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As mentioned last week, understanding the key features that treadmills have to offer is essential while on your quest for a treadmill. Sometimes the task of looking at all the brochures, websites, and the variety of prices can seem quite daunting. So what's the next step?

This brings us to part 2 of a 3 part series on "How to buy a treadmill". This week we focus on how the treadmills feel, not how they spec out. Try to remember the last time you bought a pair of shoes that were just a bit too small, what happened? You probably wore them a few times, but eventually the comfort and feel outweighed the look and they're now occupying a dark nook or cranny in your closet. The number one reason why the stereotypical treadmill clothes-hanger is perpetuated is due to people buying the wrong product. So this brings us to the 8-minute treadmill test.

Part II: 8-Minute Treadmill Test

As mentioned above, the 8-minute test is the equivalent to a test drive. I recommend that while out shopping for your treadmill, I advise taking an 8-minute test-run on each treadmill that you may consider purchasing. In addition, be sure to run the programs to the highest speed and incline that you are planning to bring the treadmill to while training. This will give you a good indication of noise and vibration levels that the treadmill will operate while you are using it. Sometimes treadmills may look adequate for your intended usage, but once you are on it you can learn pretty quick that not all treadmills are made alike.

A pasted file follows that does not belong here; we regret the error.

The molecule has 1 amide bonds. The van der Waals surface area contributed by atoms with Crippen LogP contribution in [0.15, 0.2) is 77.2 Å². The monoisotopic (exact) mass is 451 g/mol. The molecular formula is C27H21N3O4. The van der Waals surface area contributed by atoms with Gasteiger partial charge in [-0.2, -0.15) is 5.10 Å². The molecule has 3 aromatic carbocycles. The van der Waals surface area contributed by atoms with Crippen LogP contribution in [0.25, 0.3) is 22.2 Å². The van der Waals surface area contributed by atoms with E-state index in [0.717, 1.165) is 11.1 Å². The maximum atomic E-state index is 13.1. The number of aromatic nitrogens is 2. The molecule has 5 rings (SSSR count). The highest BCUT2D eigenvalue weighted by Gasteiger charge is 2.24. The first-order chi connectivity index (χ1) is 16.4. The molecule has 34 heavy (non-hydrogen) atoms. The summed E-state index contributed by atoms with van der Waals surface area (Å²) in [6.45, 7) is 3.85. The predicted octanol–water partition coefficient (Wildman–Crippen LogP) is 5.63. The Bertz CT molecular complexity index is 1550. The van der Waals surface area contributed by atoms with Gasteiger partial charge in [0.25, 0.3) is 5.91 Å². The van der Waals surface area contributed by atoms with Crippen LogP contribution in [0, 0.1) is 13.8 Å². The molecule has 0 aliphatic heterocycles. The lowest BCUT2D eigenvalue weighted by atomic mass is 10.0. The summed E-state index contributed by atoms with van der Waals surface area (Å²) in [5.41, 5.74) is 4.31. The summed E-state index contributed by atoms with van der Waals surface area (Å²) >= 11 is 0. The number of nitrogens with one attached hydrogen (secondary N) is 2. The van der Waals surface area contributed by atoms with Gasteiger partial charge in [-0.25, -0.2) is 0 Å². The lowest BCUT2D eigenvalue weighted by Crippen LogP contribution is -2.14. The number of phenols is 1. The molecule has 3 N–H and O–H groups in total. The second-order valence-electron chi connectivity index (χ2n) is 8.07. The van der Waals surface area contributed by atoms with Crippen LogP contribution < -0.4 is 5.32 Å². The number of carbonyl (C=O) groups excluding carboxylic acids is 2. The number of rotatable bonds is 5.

During your 8-minute test, consider these observations:

  • The motor. Does it run smoothly and without eardrum-shattering noise?

  • The Belt. Does it move consistently at your speed setting, or does it sometimes stutter, slip, or slide off-center? Does the treadmill have an orthopedic belt?

  • Surface area. Is there enough room to accommodate your stride, and does the surface feel firm but forgiving?

  • The controls. Are they logically arranged and easy to operate?

  • The display. Is the console designed in an attractive, sensible way that is informative and fun to read?

  • Safety. Are you comfortable with the position of the handrails, and is the emergency shut-off button visible and easy to reach?

  • Response time and smoothness. Does the treadmill respond readily to height and speed adjustments, but not so abruptly that it gives you a hard jolt?

  • Incline and speed. Do the machine's maximum incline and speed satisfy your training needs? Does the treadmill seem stable at top speed?

  • Customized, preprogrammed, and heart-rate-controlled workouts. Once the treadmill expert gets you started, can you understand and then master the treadmill's training features?

  • Suitability for runners. Overall, are you confident that the machine was built with a runner's needs in mind?


To recap, you now know all about the cool features of the treadmills you are considering and you have taken a few models for a test-run. Now what? How much do you spend on a treadmill? What is good value? What does a treadmill cost anyways? These questions and more will be addressed next week in last part of the series on "How to Buy a treadmill". Until next time, happy training!
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